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Improving the positional and vertical accuracy of named summits above 13,000 ft in the United States

December 31, 2020

The National Map (TNM) portal provides public access to U.S. Geological Survey (USGS) high-resolution topographic datasets, and maps from the Historical Topographic Map Collection (HTMC). Elevation values shown on HTMC maps were obtained from ground spot elevation measurements, as compared to today’s elevation measurements derived from more efficient methods, such as lidar, radar, or sonar. These spot elevations were collected either by levelling in the field or by photogrammetrists in the office, and are called mass points with post-spacings of two-arc seconds (arcsec), approximately 60 meters depending on latitude, in steep terrain and one-half arcsec, approximately 15 meters, in flat terrain (Federal Geographic Data Committee 1997). The vertical accuracy of spot elevations is ± 10 feet. Most spot elevations were used only in contour derivation to create a more spatially continuous representations of terrain, but some were also labelled on the maps to supply accurate elevations of culturally important features such as mountain peaks, gaps, and road junctions.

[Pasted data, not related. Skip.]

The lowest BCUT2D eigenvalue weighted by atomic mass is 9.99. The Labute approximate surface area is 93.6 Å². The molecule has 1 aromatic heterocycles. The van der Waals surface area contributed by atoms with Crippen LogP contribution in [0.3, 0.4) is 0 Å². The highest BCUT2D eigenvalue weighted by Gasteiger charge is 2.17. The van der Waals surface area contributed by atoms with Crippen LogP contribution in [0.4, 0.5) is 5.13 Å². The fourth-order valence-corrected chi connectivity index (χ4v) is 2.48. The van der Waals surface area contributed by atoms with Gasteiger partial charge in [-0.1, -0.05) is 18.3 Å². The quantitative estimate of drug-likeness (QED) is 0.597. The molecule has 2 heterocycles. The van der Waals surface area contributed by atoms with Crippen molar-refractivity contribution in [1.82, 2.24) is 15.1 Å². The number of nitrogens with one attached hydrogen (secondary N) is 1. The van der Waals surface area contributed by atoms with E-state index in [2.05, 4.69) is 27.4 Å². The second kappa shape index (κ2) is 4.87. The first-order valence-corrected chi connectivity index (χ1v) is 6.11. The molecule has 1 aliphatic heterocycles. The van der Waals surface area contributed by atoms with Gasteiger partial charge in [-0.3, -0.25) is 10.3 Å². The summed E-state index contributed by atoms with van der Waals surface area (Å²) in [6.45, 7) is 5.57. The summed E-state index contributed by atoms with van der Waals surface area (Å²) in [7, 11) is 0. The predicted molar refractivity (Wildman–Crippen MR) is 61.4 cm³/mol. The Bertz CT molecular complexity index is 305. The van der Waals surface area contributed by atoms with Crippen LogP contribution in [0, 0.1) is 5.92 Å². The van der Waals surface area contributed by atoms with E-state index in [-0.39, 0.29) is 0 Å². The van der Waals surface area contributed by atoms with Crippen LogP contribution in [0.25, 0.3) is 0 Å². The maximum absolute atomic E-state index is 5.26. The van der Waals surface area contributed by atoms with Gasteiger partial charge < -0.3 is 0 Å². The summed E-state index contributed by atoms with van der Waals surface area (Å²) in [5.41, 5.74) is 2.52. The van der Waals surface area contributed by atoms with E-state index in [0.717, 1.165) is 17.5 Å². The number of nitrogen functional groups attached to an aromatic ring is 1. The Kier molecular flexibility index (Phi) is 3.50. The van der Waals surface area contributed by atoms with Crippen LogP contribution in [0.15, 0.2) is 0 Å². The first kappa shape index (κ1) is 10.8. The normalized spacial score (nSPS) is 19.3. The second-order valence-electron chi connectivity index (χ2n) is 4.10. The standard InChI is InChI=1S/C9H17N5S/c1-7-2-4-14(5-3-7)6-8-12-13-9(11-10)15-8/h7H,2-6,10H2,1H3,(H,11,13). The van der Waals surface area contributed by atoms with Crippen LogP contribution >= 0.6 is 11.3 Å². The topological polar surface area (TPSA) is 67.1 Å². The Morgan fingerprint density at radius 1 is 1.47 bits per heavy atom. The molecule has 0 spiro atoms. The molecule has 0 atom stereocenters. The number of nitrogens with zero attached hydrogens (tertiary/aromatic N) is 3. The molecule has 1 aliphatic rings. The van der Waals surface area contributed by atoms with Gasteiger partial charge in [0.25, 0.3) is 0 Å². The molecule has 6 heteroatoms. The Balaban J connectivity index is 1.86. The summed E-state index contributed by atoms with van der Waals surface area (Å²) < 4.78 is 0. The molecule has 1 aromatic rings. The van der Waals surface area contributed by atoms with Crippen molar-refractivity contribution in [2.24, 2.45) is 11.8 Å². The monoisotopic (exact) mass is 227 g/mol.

Citation Information

Publication Year 2020
Title Improving the positional and vertical accuracy of named summits above 13,000 ft in the United States
Authors Samantha Arundel, Gaurav Sinha, Arthur Chan
Publication Type Conference Paper
Publication Subtype Conference Paper
Index ID 70220323
Record Source USGS Publications Warehouse
USGS Organization Center for Geospatial Information Science (CEGIS)